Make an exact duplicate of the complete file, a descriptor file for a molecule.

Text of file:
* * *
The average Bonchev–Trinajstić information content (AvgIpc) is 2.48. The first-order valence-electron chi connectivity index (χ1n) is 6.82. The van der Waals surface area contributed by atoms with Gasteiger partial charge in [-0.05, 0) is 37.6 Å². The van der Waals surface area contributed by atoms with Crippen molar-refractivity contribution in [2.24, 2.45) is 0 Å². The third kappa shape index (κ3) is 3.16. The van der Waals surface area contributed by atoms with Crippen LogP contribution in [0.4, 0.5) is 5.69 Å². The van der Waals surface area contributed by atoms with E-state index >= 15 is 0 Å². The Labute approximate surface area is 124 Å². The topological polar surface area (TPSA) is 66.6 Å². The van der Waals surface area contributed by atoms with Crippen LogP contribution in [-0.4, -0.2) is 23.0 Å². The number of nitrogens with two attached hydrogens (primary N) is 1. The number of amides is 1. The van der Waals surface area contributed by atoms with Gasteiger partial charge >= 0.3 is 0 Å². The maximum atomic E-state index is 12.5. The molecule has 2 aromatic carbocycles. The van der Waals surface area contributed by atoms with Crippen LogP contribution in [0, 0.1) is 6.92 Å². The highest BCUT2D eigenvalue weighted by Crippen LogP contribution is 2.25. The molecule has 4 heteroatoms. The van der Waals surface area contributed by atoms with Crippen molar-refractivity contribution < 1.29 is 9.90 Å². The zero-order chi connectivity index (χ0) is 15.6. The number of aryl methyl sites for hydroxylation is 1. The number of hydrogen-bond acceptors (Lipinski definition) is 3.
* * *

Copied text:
The average Bonchev–Trinajstić information content (AvgIpc) is 2.48. The first-order valence-electron chi connectivity index (χ1n) is 6.82. The van der Waals surface area contributed by atoms with Gasteiger partial charge in [-0.05, 0) is 37.6 Å². The van der Waals surface area contributed by atoms with Crippen molar-refractivity contribution in [2.24, 2.45) is 0 Å². The third kappa shape index (κ3) is 3.16. The van der Waals surface area contributed by atoms with Crippen LogP contribution in [0.4, 0.5) is 5.69 Å². The van der Waals surface area contributed by atoms with E-state index >= 15 is 0 Å². The Labute approximate surface area is 124 Å². The topological polar surface area (TPSA) is 66.6 Å². The van der Waals surface area contributed by atoms with Crippen LogP contribution in [-0.4, -0.2) is 23.0 Å². The number of nitrogens with two attached hydrogens (primary N) is 1. The number of amides is 1. The van der Waals surface area contributed by atoms with Gasteiger partial charge >= 0.3 is 0 Å². The maximum atomic E-state index is 12.5. The molecule has 2 aromatic carbocycles. The van der Waals surface area contributed by atoms with Crippen LogP contribution in [0, 0.1) is 6.92 Å². The highest BCUT2D eigenvalue weighted by Crippen LogP contribution is 2.25. The molecule has 4 heteroatoms. The van der Waals surface area contributed by atoms with Crippen molar-refractivity contribution < 1.29 is 9.90 Å². The zero-order chi connectivity index (χ0) is 15.6. The number of aryl methyl sites for hydroxylation is 1. The number of hydrogen-bond acceptors (Lipinski definition) is 3.